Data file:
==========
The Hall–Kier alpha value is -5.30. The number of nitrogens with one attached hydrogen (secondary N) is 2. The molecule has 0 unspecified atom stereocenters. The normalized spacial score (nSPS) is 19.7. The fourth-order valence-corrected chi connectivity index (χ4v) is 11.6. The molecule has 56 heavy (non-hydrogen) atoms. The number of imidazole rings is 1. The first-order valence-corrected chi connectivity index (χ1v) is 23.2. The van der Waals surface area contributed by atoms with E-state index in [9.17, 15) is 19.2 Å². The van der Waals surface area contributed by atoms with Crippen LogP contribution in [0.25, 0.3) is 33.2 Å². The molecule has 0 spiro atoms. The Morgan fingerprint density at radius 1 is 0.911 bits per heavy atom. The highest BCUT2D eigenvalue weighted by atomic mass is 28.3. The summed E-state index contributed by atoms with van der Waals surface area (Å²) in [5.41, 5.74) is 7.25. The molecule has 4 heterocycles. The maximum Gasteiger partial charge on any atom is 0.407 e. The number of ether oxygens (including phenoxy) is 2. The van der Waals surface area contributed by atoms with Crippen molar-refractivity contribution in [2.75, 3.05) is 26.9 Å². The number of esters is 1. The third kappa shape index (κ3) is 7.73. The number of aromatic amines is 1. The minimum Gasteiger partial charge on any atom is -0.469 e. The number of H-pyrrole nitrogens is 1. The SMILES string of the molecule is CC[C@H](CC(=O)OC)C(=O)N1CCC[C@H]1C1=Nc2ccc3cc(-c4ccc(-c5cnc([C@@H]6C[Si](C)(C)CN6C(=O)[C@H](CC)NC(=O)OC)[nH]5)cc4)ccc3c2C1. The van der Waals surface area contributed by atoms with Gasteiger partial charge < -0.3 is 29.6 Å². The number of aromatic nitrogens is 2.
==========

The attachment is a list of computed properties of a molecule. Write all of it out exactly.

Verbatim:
The Hall–Kier alpha value is -5.30. The number of nitrogens with one attached hydrogen (secondary N) is 2. The molecule has 0 unspecified atom stereocenters. The normalized spacial score (nSPS) is 19.7. The fourth-order valence-corrected chi connectivity index (χ4v) is 11.6. The molecule has 56 heavy (non-hydrogen) atoms. The number of imidazole rings is 1. The first-order valence-corrected chi connectivity index (χ1v) is 23.2. The van der Waals surface area contributed by atoms with E-state index in [9.17, 15) is 19.2 Å². The van der Waals surface area contributed by atoms with Crippen LogP contribution in [0.25, 0.3) is 33.2 Å². The molecule has 0 spiro atoms. The Morgan fingerprint density at radius 1 is 0.911 bits per heavy atom. The highest BCUT2D eigenvalue weighted by atomic mass is 28.3. The summed E-state index contributed by atoms with van der Waals surface area (Å²) in [5.41, 5.74) is 7.25. The molecule has 4 heterocycles. The maximum Gasteiger partial charge on any atom is 0.407 e. The number of ether oxygens (including phenoxy) is 2. The van der Waals surface area contributed by atoms with Crippen molar-refractivity contribution in [2.75, 3.05) is 26.9 Å². The number of esters is 1. The third kappa shape index (κ3) is 7.73. The number of aromatic amines is 1. The minimum Gasteiger partial charge on any atom is -0.469 e. The number of H-pyrrole nitrogens is 1. The SMILES string of the molecule is CC[C@H](CC(=O)OC)C(=O)N1CCC[C@H]1C1=Nc2ccc3cc(-c4ccc(-c5cnc([C@@H]6C[Si](C)(C)CN6C(=O)[C@H](CC)NC(=O)OC)[nH]5)cc4)ccc3c2C1. The van der Waals surface area contributed by atoms with Gasteiger partial charge < -0.3 is 29.6 Å². The number of aromatic nitrogens is 2.